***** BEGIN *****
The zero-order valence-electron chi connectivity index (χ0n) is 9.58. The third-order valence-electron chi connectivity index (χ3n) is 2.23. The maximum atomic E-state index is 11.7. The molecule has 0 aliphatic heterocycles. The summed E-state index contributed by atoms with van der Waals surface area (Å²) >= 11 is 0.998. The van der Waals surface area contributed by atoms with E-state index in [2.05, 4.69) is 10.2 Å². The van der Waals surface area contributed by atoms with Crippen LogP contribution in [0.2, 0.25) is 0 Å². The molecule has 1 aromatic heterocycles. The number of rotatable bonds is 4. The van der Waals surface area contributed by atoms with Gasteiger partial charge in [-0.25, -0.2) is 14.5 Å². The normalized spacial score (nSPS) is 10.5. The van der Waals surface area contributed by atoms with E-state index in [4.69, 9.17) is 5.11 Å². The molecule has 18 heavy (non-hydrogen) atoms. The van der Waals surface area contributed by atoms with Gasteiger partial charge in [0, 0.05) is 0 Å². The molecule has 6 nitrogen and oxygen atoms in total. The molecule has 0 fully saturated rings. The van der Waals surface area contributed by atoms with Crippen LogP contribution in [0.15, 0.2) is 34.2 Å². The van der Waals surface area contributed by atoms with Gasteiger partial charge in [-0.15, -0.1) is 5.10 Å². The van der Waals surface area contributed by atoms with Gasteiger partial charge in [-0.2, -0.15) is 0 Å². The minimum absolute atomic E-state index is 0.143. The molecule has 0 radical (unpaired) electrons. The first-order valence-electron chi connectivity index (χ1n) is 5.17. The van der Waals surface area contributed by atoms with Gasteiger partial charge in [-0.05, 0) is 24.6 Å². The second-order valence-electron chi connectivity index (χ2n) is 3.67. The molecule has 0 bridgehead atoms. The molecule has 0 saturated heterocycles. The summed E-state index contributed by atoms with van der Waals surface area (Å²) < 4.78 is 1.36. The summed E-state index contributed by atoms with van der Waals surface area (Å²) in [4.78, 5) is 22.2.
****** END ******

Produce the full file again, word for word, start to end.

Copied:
The zero-order valence-electron chi connectivity index (χ0n) is 9.58. The third-order valence-electron chi connectivity index (χ3n) is 2.23. The maximum atomic E-state index is 11.7. The molecule has 0 aliphatic heterocycles. The summed E-state index contributed by atoms with van der Waals surface area (Å²) >= 11 is 0.998. The van der Waals surface area contributed by atoms with E-state index in [2.05, 4.69) is 10.2 Å². The van der Waals surface area contributed by atoms with Crippen LogP contribution in [0.2, 0.25) is 0 Å². The molecule has 1 aromatic heterocycles. The number of rotatable bonds is 4. The van der Waals surface area contributed by atoms with Gasteiger partial charge in [-0.25, -0.2) is 14.5 Å². The normalized spacial score (nSPS) is 10.5. The van der Waals surface area contributed by atoms with E-state index in [4.69, 9.17) is 5.11 Å². The molecule has 18 heavy (non-hydrogen) atoms. The van der Waals surface area contributed by atoms with Gasteiger partial charge in [0, 0.05) is 0 Å². The molecule has 6 nitrogen and oxygen atoms in total. The molecule has 0 fully saturated rings. The van der Waals surface area contributed by atoms with Crippen LogP contribution in [0.15, 0.2) is 34.2 Å². The van der Waals surface area contributed by atoms with Gasteiger partial charge in [-0.15, -0.1) is 5.10 Å². The van der Waals surface area contributed by atoms with Gasteiger partial charge in [-0.2, -0.15) is 0 Å². The minimum absolute atomic E-state index is 0.143. The molecule has 0 radical (unpaired) electrons. The first-order valence-electron chi connectivity index (χ1n) is 5.17. The van der Waals surface area contributed by atoms with Gasteiger partial charge in [-0.05, 0) is 24.6 Å². The second-order valence-electron chi connectivity index (χ2n) is 3.67. The molecule has 0 bridgehead atoms. The molecule has 0 saturated heterocycles. The summed E-state index contributed by atoms with van der Waals surface area (Å²) < 4.78 is 1.36. The summed E-state index contributed by atoms with van der Waals surface area (Å²) in [4.78, 5) is 22.2.